The isothermal expansion of an ideal gas.
  • Isothermal – system and surroundings maintain constant temperature.

ΔE = 0 = q + w

then q = – w

  • Consider only reversible and irreversible processes
    • For a reversible, cyclic process both the system and the surroundings are returned exactly to their original positions.
  • Cyclic expansion-compression process “work is converted to heat”

Work → Heat

Zumdahl Chapter 10

slide14

The isothermal expansion of an ideal gas.

∆E=0 (energy of a perfect gas depends only on T)

∆E= w + q

w = -q

This important relationship entropy (determined by number of available microscopic states) is related to a macroscopic properties of heat and temperature.

slide15

Brick A (warm)

Brick B (warm)

w(A)

q(A)

ΔE(A)

ΔH(A)

ΔS(A)

W(B)

Q(B)

ΔE(B)

ΔH(B)

ΔS(B)

Brick A (cold)

Brick B (hot)

ΔS(A) < 0 (cools) ΔS(B) > 0 (heats)

|ΔS(A)| > |ΔS(B)|

ΔS(uni) = ΔS(A) + ΔS(B)

ΔS(uni) < 0

This is not a spontaneous process.

entropy and physical change
Entropy and Physical Change

Temperature Dependence of Entropy:

Cp and Cv are is the heat capacities of the system.

ΔS(T1 to T2) here should be written ΔSsys(T1 to T2)

slide17

Example

Calculate the change in entropy that occurs when a sample containing 1.00 mol of water (ice) is heated from – 20 °C to +20°C at 1 atm pressure. The molar heat capacities of H2O (s) and H2O (l) are 38.1 J K-1mol-1 and 75.3 J K-1mol-1 respectively and the enthalpy of fusion (melting) is 6.01 kJ mol-1 at 0°C.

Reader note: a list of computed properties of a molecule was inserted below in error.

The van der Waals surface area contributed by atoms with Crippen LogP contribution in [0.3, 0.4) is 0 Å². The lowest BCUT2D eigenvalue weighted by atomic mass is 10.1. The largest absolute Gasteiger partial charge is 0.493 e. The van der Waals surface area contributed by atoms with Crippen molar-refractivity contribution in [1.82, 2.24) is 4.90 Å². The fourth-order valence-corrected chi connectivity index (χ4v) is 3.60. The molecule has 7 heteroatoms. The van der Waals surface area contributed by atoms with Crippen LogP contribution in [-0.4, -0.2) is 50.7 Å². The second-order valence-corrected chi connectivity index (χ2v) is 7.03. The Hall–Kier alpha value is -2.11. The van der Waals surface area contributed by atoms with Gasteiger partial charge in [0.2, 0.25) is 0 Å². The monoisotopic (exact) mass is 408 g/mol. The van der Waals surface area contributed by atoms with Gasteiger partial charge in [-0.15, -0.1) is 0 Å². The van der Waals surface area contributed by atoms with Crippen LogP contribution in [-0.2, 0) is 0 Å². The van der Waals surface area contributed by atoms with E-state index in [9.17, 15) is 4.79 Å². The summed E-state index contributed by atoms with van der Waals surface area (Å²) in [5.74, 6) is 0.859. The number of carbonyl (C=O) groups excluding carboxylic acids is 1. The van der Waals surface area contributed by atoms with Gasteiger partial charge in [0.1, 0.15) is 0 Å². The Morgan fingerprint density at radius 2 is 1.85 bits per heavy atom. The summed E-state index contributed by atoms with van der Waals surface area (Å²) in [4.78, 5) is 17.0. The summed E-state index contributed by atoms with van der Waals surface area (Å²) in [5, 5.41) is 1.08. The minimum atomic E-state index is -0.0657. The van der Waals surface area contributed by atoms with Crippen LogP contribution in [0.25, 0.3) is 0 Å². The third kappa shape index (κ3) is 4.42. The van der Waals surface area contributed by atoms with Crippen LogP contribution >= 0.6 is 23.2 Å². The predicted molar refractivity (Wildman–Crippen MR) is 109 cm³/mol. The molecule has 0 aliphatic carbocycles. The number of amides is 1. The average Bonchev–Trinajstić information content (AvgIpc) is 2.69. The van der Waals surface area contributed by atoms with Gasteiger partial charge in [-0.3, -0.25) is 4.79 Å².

• Solution
  • ΔS from 253K to 273K = n Cp ln(T2/T1) = (1.00)(38.1)ln (273/253) = 2.90 J/K
  • ΔS phase change from liq to gas = qrev/T = ΔHfus/T = (6010/273) = 22.0 J/K
  • Δfrom 273K to 293K = n Cp ln(T2/T1) = (1.00)(75.3)ln (293/273) = 5.3 J/K
  • Total ΔS = ΔS1 + ΔS2 + ΔS3
slide18
First Law of Thermodynamics

The change in the internal energy of a system is equal to the work done on it plus the heat transferred to it. The Law of Conservation of Energy

E = q + w

Second Law of Thermodynamics

For a spontaneous process the Entropy of the universe (meaning the system plus its surroundings) increases.

Suniverse > 0

Third Law of Thermodynamics

In any thermodynamic process involving only pure phases at equilibrium, the entropy change, S, approaches zero at absolute zero temperature; also the entropy of a crystalline substance approaches zero at 0K.

S = 0 at 0 K

Zumdahl Chapter 10

slide19
1st Law of Thermodynamics
    • In any process, the total energy of the universe remains unchanged: energy is conserved
    • A process and its reverse are equally allowed by the first law

0 =ΔEforward + ΔEreverse

(Energy is conserved in both directions)

  • 2nd Law of Thermodynamics